Most popular of the recipes is the tandoori chicken wrap with marinated, grilled and diced chicken rolled in the wrap along with almond/raisin jasmine rice, grilled onions, cucumber raita (a yogurt-based cucumber sauce), plus parsley/mint chutney (parsley and mint pureed with a bit of vinegar).
With the development of the new Mexican and Asian concepts off his plate, so to speak, Esposito confides he’s now thinking about developing several Spanish concepts to meet the next wave of interest in yet another authentic ethnic cuisine.
Ken Toong, director of dining and retail service at the University of Massachusetts–Amherst, is originally from Hong Kong and prides himself on offering a broad selection of authentic Asian cuisine. In fact, traditional dim sum is available every Friday, Saturday and Sunday.
Students stir their own: Cook-to-order stir-fries have long been a solid draw, but Toong has been avidly promoting the cook-your-own stir-fry concept. “With 13,000 students on meal plans, we need to make food more interesting and this concept—with a chef out there to assist them—draws a couple of hundred a night,” he reports. “Some days the selection includes bamboo shoots, bok choy, chicken, beef, pork or fish. There are two choices each time and different sauces, but soy black bean sauce and hoisin are available each lunch and dinner.”
Toong wanted food on the express line to be prepared just-in-time, so he hired a restaurant chef who makes sure that batch cooking is completed every 15 minutes. “It’s a different crowd all the time and stir-fry is one of the most popular concepts at all colleges. Here, 30% to 40% choose it on any given day,” he says. “The challenge for us is how to make it quick, fresh and tasty.”
Fast Thai: Toong has also expanded Asian selections to include Thai and Vietnamese and offers a pho noodle bar at the International station twice a week. There’s also a Thai retail concept on campus. “The Talesai Café in the foodcourt in the Campus Center Student Union Complex was inspired by Talesai, a restaurant in West Hollywood, Calf.,” he explains. “Their chef did a demonstration at a conference I attended to show us how to make Thai into a fast (food) concept. We buy the sauce from them and offer six different entrees, from Pad Thai to grilled chicken with Thai sauce; all are priced from $4.50 to $5.50 with sides included.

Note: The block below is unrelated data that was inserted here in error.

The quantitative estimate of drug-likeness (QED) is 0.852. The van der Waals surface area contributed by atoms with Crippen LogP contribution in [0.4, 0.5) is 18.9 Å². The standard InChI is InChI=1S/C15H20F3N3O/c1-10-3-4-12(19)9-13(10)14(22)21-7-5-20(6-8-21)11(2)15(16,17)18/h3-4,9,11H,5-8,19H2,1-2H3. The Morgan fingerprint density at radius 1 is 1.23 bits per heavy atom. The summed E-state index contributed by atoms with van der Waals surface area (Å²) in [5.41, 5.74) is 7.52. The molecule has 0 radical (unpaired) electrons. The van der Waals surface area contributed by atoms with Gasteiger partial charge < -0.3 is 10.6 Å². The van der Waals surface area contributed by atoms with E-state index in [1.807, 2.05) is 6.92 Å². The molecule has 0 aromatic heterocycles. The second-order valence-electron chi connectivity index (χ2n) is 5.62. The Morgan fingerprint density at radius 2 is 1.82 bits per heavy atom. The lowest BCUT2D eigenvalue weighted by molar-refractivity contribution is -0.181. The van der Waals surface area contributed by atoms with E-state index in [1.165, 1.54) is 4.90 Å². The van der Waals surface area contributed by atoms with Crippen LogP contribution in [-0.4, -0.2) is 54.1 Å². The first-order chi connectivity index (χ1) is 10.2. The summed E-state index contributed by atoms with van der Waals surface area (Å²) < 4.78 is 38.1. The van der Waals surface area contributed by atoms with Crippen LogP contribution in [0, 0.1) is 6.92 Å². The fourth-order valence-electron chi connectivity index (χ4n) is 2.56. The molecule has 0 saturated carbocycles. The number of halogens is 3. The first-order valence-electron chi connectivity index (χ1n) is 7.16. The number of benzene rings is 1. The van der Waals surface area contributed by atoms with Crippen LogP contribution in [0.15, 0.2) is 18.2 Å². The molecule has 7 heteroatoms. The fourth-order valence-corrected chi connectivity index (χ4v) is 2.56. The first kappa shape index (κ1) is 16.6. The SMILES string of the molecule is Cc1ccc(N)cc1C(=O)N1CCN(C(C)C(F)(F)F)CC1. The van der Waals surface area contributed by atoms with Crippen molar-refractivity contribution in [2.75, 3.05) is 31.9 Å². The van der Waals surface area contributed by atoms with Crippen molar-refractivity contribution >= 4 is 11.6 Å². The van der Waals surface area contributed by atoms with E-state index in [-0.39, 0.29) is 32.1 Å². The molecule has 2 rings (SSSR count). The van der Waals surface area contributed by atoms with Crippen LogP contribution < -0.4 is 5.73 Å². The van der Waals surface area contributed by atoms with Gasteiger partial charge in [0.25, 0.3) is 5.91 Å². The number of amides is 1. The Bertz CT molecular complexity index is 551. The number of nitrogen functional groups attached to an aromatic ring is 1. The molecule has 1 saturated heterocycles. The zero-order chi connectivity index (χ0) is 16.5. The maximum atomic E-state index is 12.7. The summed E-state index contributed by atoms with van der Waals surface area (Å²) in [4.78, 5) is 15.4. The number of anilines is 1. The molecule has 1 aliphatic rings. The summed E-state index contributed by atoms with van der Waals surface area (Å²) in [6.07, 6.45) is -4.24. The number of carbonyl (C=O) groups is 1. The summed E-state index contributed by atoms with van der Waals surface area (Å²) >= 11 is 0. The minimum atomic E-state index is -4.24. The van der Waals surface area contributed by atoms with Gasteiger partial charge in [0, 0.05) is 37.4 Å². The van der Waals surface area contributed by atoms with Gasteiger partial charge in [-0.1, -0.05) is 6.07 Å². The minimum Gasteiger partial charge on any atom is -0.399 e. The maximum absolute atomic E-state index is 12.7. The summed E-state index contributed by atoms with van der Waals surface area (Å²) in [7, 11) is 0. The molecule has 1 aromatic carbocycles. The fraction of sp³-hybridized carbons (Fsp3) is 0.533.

“It’s been running almost a year and sales are up 35% versus the Chinese concept that was previously there,” Toong continues. “The food is all batch-cooked, no more than six portions at a time. Students choose this perhaps once or twice a week and it fills the bill because it’s something different and authentic.”
Recently, Toong has been inserting Mediterranean items into the regular three-week cycle on the all-you-can-eat programs in keeping with his goal to offer more healthy options. Choices include three types of olives on the salad bar as well as main entrees such as grilled pork loin with sumac onion; or Italian cioppino seafood stew—and North African couscous with roasted vegetables is always available.
Mix it up: “Our goal is to continue to add more Moroccan and Mediter-ranean items,” he says. “We already offer an Indian concept in The Hatch, one of our foodcourts. We feature five or six entrees prepared by two of our Indian employees. Five percent of our population is Indian, so the demand is there for us to serve more Indian. Now we sell a couple hundred (portions) a day. Since I started in this business 20 years ago with Marriott in Canada, I’ve seen the emphasis on diversity, variety, authenticity and now healthy. Students like to mix a bit of this and that—maybe sushi, a Moroccan entrée, something from the salad bar, then an American dessert. But each item needs to be authentic.”